Little concern, of course, is displayed when employers waste their employees’ time, with, say, endless meetings, nonsensical demands, and not-technically-required-but-there-will-be-repercussions-for-not-attending “social” events during non-work hours. And every freelancer knows the pain of the time wasted trying to just get paid, submitting multiple invoices, crafting carefully worded “Just checking up on this!” messages, calling and emailing and texting and pleading and hiring a private detective to find the person in the accounting department who can finally cut you a check for $237.52 that they have owed you for three months. But newsflash! You have zero power and you are exactly $69.17 away from making your rent this month.  

Freelancers and gig workers have been on the cutting edge of not being trusted by their contractors for a long time now. Delivery drivers and warehouse workers are tracked relentlessly. White-collar freelancers like designers, writers, copyeditors, transcribers and other office workers are often asked to use “time management programs” that not only track down to the second how long you work on a task but will detect and deduct “lag time” by monitoring whether your keyboard or trackpad is being used, to make sure that the contractor who is probably already underpaying you doesn’t have to pay for the three minutes you went to the bathroom. If anything, this kind of software forces workers to make constant useless gestures toward productivity – banging arrow keys and swirling cursors around just to keep their pay from being docked.  And lord help you if a honcho happens to catch you with eyes closed! "Can't stay awake there, fella?"  "No, I was thinking about a strategy for this brachytherapy bid!"

Where are the apps for fomenting a needed rebellion to help weary, underpaid workers ? The software that will create an exact hologram of you working at your computer - so when Sneek takes photos "you" will be there?  Where are the programs that will type useless drivel for you while you go eat a burrito in peace to surf the web on your Surface.  Where is the software to fool your GPS so you can stop hurriedly for coffee while making it look like you are still on the predetermined route? If anyone needs to be tracked, it’s the accounting departments that approve invoices and issue payments to freelancers and subcontractors.  American workers need to find out what they’ve been doing with their time instead of writing those useless checks.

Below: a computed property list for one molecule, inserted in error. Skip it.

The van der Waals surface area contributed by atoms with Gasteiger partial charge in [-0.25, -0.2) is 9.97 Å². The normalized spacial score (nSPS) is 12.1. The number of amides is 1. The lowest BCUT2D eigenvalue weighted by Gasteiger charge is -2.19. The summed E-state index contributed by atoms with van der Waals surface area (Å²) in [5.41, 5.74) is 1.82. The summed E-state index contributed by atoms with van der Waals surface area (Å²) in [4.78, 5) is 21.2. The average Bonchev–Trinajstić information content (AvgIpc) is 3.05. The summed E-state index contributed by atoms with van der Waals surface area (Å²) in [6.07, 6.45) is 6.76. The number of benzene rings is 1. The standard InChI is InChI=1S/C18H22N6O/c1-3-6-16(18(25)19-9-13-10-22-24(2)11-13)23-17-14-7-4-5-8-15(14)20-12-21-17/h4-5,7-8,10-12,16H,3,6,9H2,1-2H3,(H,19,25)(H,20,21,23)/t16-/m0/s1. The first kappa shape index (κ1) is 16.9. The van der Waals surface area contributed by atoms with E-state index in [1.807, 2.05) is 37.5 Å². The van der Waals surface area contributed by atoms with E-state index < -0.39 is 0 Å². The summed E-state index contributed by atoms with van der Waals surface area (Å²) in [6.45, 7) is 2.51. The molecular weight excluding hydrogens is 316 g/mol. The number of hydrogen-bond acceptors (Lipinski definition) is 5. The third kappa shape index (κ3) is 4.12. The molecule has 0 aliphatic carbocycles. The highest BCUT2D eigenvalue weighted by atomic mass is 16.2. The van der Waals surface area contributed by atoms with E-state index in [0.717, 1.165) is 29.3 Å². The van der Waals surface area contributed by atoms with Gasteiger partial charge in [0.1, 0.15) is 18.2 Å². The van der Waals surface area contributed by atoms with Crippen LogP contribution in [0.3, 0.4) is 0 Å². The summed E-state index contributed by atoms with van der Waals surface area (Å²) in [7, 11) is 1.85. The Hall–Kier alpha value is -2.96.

There absolutely has been a breach of trust between employer and worker,  e.g.

because too many corporate employers only care about exploiting their staff.   In the case of the link above, that involved paying less than minimum wage, working off the clock, and refusing to pay overtime rates.   In less egregious, but still trust undermining examples - corporate honchos track keystrokes and use hidden cameras to track staff. I can still recall the hysteria back in 1996 when a female employee - at one of only 2 corps I ever worked for -  became nearly hysterical after finding a hidden cam in her corner office.  Too humiliated to stay on - she quit on the spot.

However, ultimately it is not up to the underpaid, stressed-out and exploited American worker to prove he deserves respect and independence. Employers need to treat their workers as something more than an inconvenience, or  interference with profits, or a distraction from the stockholders.  Basic respect is a good place to start, but privacy, better pay, and dignity will take the employment system much further.  In the end, I am convinced the capitalist system is to blame because it is constrained to see workers as obstructions to profits that need to be managed and constantly exploited.   This is why one corporate honcho - when he let his guard down in one Baltimore WBAL interview (ca. 1995) admitted in the ideal situation "everything is automated so there's no sick days, no benefits to pay out, and no workers to keep an eye on."

The sad fact is that the only out for many workers now is either to win a lotto,  score a job that rewards one for using actual talents and level of education - or succeeds in writing a million- selling novel that makes the NY Times best seller list.

See  Also:

by Amy Goodman and Denis Moynihan | September 17, 2021 - 5:52am | permalink